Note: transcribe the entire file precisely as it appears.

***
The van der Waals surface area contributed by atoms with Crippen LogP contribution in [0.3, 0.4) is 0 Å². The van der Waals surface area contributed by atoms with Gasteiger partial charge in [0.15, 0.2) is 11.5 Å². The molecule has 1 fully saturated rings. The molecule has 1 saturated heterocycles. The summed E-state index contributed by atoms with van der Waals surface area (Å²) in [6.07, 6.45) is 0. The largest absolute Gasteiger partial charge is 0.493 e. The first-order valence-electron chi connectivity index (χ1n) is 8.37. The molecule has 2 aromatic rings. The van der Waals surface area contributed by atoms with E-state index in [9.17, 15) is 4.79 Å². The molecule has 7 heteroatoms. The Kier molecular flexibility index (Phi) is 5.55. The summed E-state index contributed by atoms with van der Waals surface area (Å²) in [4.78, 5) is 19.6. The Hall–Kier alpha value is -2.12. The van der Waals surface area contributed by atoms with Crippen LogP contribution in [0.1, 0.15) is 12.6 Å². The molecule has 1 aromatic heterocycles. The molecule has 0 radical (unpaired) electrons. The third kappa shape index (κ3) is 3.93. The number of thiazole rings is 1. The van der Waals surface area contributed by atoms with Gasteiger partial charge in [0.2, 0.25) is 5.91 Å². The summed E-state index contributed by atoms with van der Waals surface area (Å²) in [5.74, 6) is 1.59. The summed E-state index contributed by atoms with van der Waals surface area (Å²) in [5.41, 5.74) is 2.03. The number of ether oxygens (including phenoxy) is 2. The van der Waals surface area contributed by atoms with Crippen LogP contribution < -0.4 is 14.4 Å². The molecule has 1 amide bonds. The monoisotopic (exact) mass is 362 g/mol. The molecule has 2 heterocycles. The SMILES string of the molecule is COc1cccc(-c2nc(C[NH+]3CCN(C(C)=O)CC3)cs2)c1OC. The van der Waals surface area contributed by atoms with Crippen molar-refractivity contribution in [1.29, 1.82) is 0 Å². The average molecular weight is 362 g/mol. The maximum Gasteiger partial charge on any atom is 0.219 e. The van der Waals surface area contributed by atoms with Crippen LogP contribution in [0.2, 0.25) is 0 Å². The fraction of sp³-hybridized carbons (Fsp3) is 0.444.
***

The van der Waals surface area contributed by atoms with Crippen LogP contribution in [0.3, 0.4) is 0 Å². The van der Waals surface area contributed by atoms with Gasteiger partial charge in [0.15, 0.2) is 11.5 Å². The molecule has 1 fully saturated rings. The molecule has 1 saturated heterocycles. The summed E-state index contributed by atoms with van der Waals surface area (Å²) in [6.07, 6.45) is 0. The largest absolute Gasteiger partial charge is 0.493 e. The first-order valence-electron chi connectivity index (χ1n) is 8.37. The molecule has 2 aromatic rings. The van der Waals surface area contributed by atoms with E-state index in [9.17, 15) is 4.79 Å². The molecule has 7 heteroatoms. The Kier molecular flexibility index (Phi) is 5.55. The summed E-state index contributed by atoms with van der Waals surface area (Å²) in [4.78, 5) is 19.6. The Hall–Kier alpha value is -2.12. The van der Waals surface area contributed by atoms with Crippen LogP contribution in [0.1, 0.15) is 12.6 Å². The molecule has 1 aromatic heterocycles. The molecule has 0 radical (unpaired) electrons. The third kappa shape index (κ3) is 3.93. The number of thiazole rings is 1. The van der Waals surface area contributed by atoms with Gasteiger partial charge in [0.2, 0.25) is 5.91 Å². The summed E-state index contributed by atoms with van der Waals surface area (Å²) in [5.74, 6) is 1.59. The summed E-state index contributed by atoms with van der Waals surface area (Å²) in [5.41, 5.74) is 2.03. The number of ether oxygens (including phenoxy) is 2. The van der Waals surface area contributed by atoms with Crippen LogP contribution < -0.4 is 14.4 Å². The molecule has 1 amide bonds. The monoisotopic (exact) mass is 362 g/mol. The molecule has 2 heterocycles. The SMILES string of the molecule is COc1cccc(-c2nc(C[NH+]3CCN(C(C)=O)CC3)cs2)c1OC. The van der Waals surface area contributed by atoms with Crippen molar-refractivity contribution in [1.29, 1.82) is 0 Å². The average molecular weight is 362 g/mol. The maximum Gasteiger partial charge on any atom is 0.219 e. The van der Waals surface area contributed by atoms with Crippen LogP contribution in [0.2, 0.25) is 0 Å². The fraction of sp³-hybridized carbons (Fsp3) is 0.444.